Pappas convenes virtual roundtable discussing healthcare marketplace special enrollment period

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Congressman Chris Pappas (D-NH) on Feb. 16, 2021. Screenshot

MANCHESTER, N.H. – On Tuesday, Congressman Chris Pappas (D-NH) convened a virtual roundtable of local healthcare experts and advocates to discuss the new special open enrollment period for federal health insurance marketplace, also known as healthcare.gov.

Last March, Pappas joined with over 100 lawmakers urging then-Secretary Alex Azar to utilize his authority to establish a special enrollment period for patients to seek Affordable Care Act (ACA) Marketplace coverage during the COVID-19 pandemic. President Biden heeded those calls in January and signed an executive order, to open up the federal health insurance marketplace for three months starting Monday so uninsured people can buy a plan and those who want to change their marketplace coverage can do so.

The roundtable, moderated by Granite State Progress Founding Executive Director Zandra Rice-Hawkins, sought to provide additional information on the special enrollment period as well as provide an opportunity to remind Granite Staters that they have another opportunity to purchase health insurance through the marketplace.

With the upheaval surrounding COVID-19, NH Marketplace Navigator Jeremy Smith said that November’s open enrollment period held challenges not seen in recent times regarding education about the ACA

“(2020) felt a lot like the first year (of the Marketplace),” said Smith. “We’re out there and trying to find people that don’t know about the ACA. There’s just been so many people affected by the pandemic, losing their insurance and their jobs and a big portion of these people have never had to buy insurance before or didn’t know anything about the ACA.”

Smith says that he’s heard from consumers saying that they missed the first enrollment period due to various reasons. Rice-Hawkins noted that one of the key reasons was the economic impact of the pandemic making it difficult for individuals and families to project what they could afford on health insurance in upcoming months.

“I do think there were a lot of people in transition at the end of the year, especially as they were making decisions on what they could afford with what was often challenging family dynamics going on.”  “During a traditional enrollment period, we do see some shifting as people as people look for a different network or plan for things they’ve had time to consider. So, we’ll have to see what that looks like, but we’re encouraging everyone to relook at their options.”

Rice-Hawkins encouraged everyone, even those who purchased plans last year to take a look at the Marketplace another time just in case to see if there is a plan that better fits their needs in the upcoming year. Pappas echoed that sentiment, also sharing Rice-Hawkins’ view that this special open enrollment period provides much needed support to those impacted by the COVID-19 pandemic.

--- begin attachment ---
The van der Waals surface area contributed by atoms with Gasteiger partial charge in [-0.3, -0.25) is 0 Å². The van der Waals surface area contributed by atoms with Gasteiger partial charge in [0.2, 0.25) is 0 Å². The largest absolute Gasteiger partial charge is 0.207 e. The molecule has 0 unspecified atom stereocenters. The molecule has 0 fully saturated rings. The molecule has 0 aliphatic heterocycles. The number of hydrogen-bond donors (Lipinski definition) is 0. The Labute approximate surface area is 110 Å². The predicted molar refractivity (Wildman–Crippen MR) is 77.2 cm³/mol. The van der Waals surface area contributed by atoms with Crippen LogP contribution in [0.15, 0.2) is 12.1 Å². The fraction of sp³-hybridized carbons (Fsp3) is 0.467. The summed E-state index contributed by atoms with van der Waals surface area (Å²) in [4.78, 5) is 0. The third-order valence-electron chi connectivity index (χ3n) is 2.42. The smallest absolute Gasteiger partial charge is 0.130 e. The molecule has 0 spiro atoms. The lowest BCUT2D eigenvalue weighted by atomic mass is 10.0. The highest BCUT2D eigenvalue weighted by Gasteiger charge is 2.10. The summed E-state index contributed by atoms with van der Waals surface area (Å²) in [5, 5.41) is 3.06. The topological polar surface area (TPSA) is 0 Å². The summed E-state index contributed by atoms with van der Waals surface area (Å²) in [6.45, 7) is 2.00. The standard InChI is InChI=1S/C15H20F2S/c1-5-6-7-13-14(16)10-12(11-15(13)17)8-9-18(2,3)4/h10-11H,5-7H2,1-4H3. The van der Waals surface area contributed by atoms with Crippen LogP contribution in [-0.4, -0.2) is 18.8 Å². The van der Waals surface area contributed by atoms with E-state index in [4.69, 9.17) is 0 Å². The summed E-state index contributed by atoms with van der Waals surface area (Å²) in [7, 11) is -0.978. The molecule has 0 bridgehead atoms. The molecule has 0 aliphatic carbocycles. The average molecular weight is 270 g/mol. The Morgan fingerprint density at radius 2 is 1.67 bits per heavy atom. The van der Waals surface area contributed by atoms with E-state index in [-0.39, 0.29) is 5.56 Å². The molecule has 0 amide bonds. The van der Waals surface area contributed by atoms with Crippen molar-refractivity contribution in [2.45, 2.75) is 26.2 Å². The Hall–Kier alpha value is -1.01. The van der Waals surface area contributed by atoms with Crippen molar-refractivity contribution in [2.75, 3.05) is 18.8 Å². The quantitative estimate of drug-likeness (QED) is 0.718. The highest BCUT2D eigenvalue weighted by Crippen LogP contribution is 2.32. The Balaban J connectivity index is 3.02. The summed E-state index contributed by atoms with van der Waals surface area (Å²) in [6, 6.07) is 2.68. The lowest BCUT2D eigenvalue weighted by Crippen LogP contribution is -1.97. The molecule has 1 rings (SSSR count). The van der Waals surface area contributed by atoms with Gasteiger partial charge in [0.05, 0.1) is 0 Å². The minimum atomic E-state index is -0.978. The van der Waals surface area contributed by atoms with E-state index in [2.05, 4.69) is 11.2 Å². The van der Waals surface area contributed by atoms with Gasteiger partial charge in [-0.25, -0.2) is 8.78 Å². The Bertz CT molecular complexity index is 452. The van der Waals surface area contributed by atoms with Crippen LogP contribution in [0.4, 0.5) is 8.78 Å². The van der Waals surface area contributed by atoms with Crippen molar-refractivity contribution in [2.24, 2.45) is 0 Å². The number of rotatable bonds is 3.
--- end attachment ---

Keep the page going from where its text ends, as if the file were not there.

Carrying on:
“The duration of this period is important because this continues to be a period of great financial insecurity for our families,” said Pappas. “There are a lot of dynamics that are shifting on a regular basis here, so this provides an opportunity. Someone may feel secure in terms of their health insurance today or what their job picture looks like, but that could change in the upcoming weeks and that’s the unfortunate reality people faced during this pandemic.”

New Hampshire residents to purchase an Affordable Healthcare Act-compliant healthcare plan from one of the three providers in the state: Anthem, Harvard-Pilgrim and Ambetter from NH Healthy Families.

Other health insurance plans are available in the state, New Hampshire Insurance Department Consumer Outreach Coordinator Tiffany Fuller said during the call that consumers should thoroughly investigate plans and exercise caution.

New Hampshire residents with questions on the Marketplace can find assistance at the New Hampshire ACA Navigator website or call an ACA Navigator at 603-931-3858 or 1-877-211-6284.

About Andrew Sylvia 2081 Articles
Born and raised in the Granite State, Andrew Sylvia has written approximately 10,000 pieces over his career for outlets across Massachusetts, New Hampshire and Vermont. On top of that, he's a licensed notary and license to sell property, casualty and life insurance, he's been a USSF trained youth soccer and futsal referee for the past six years and he can name over 60 national flags in under 60 seconds according to that flag game app he has on his phone, which makes sense because he also has a bachelor's degree in geography (like Michael Jordan). He can also type over 100 words a minute on a good day.